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Clare Bowditch reaches for the light


Clare Bowditch reaches for the light

Acclaimed singer-songwriter Clare Bowditch is visiting the Sunshine Coast in November to discuss her stunning new memoir, Your Own Kind of Girl.

We’ve only been chatting for five minutes and Clare Bowditch has already made me laugh. Speaking with My Weekly Preview in the lead-up to her Sunshine Coast visit, she is funny, insightful and very down-to-earth. She recalls her first visit to our region as a WWOOFer (a volunteer farm worker) back in 1994 with fondness, and is looking forward to revisiting our region.

“I stayed on farms in the Glass House Mountains and Maleny areas,” she says. “I remember the beauty of it. Picking macadamia nuts and avocados from a tree just completely blew my mind. And the size of the bananas – it was fecund! I remember shovelling lots of manure and the Maleny family I stayed with taught me how to dumpster dive!”

Ms Bowditch went on to become a respected musician, winning an ARIA award, releasing top 10 albums and moving into the upper echelons of the Australian music industry. She was named Woman of the Year by Rolling Stone and toured with Leonard Cohen, who was so smitten he proposed.

Having performed on the Melbourne pub circuit since she was 17, Ms Bowditch came to national prominence in 2012 when she appeared in the Channel Ten show Offspring. Her latest project is a raw, heart-wrenching yet uplifting memoir, Your Own Kind of Girl.

It’s a book she wanted to write for 20 years, but life as a musician, actor, radio presenter, entrepreneur and mother of three came first. It also took time to work up the courage to reveal some painful episodes in her life.

“The book is about reaching for the light and I would love to have been able to avoid speaking about the darkness to be able to hand over the hope, but it doesn’t work that way,” she says. “I had to share some personal stories in order for it to make sense. I felt like in order for people to relate to it, I needed to tell that human story. It was uncomfortable, but I kept going because I kept thinking of me in that desperate state.”

Born into a large Catholic family, tragedy struck when Ms Bowditch was young and it caused her to carry repressed grief for many years. This manifested as severe anxiety that eventually led to a nervous breakdown.

Her intricate descriptions of the swirling, irrational thoughts of dread, doom and self-loathing that gripped her are harrowing, but this is not a dark book. In fact, it’s peppered with Ms Bowditch’s wry humour and quirky anecdotes.

“I wrote it for people who have had or know someone who has had this experience of acute self-doubt, trying to make sense of the long tail of childhood grief, which is misunderstood. The intention was born 21 years ago, at the start of my own recovery from the acute panic and anxiety and it was a hopeful thought that one day I might be well enough to have a story to share. For me that feeling never went away and at the age of 40, I finally got the balls to do it.”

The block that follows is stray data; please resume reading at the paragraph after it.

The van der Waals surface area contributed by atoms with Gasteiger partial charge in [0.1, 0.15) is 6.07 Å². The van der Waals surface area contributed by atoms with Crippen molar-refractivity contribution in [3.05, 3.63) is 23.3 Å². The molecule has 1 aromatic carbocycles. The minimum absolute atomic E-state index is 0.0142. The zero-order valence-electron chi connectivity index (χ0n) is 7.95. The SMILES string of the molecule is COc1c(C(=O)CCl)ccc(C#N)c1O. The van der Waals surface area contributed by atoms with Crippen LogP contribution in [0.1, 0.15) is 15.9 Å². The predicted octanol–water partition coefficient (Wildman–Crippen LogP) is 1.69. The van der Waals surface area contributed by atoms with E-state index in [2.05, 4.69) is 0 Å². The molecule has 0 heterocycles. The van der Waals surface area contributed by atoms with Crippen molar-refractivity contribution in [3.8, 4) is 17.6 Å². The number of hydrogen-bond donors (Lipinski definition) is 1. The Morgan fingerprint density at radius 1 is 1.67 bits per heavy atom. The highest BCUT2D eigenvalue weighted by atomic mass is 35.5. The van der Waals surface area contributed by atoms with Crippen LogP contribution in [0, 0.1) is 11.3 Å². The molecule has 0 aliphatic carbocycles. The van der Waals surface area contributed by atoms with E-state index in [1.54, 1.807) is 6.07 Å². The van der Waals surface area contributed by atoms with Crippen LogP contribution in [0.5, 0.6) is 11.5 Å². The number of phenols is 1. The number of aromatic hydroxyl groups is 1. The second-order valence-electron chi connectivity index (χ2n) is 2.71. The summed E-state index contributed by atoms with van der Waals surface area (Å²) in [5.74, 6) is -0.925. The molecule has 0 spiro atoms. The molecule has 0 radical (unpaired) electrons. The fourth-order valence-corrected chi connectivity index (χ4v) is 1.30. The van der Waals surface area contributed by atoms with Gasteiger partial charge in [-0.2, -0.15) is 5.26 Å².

Looking at Ms Bowditch today, it’s hard to imagine the years of torment she put herself through, never believing she’d make it as a musician because she thought she was too large. She shines with confidence now, but for many years, she struggled with body image and feelings of inadequacy.

“I was having dinner recently with my mum and sisters and a lady come up to our table and said, ‘you look really familiar, you’re not Adele are you?’ I get this a lot.

“It’s really funny, but it’s also gorgeous because it indicates there are different role models available for our girls. But to be clear, that story I told myself about not being good enough, that story happened at every size. It happened when I was thin and when I was fat, it happened when I was young and when I was older.”

Ms Bowditch found salvation in the work of Dr Claire Weekes, an Australian doctor credited with pioneering modern anxiety treatment using cognitive therapy, which Ms Bowditch details in her book.

“I would’ve no doubt ignored it if I hadn’t been so desperate. She’s a gorgeous little old lady who looked like my grandmother. I would’ve said no way, give me something cooler. Because I was so desperate and she spoke directly to the symptoms of my anxiety – she called it nervous suffering – suddenly I felt recovery was possible, even for me.”

Clare Bowditch will share her story at Outspoken Maleny on November 6 at Maleny Community Centre. Visit for more information. Your Own Kind of Girl is published on October 28 and is available at all good bookstores.


Leigh Robshaw is a journalist who has worked in the media industry for more than 20 years. Originally from Sydney, she has lived and worked in London, Tokyo and Latin America. She joined the team in 2012 and is MWP's deputy editor. Writing, reading and travel are her greatest passions.

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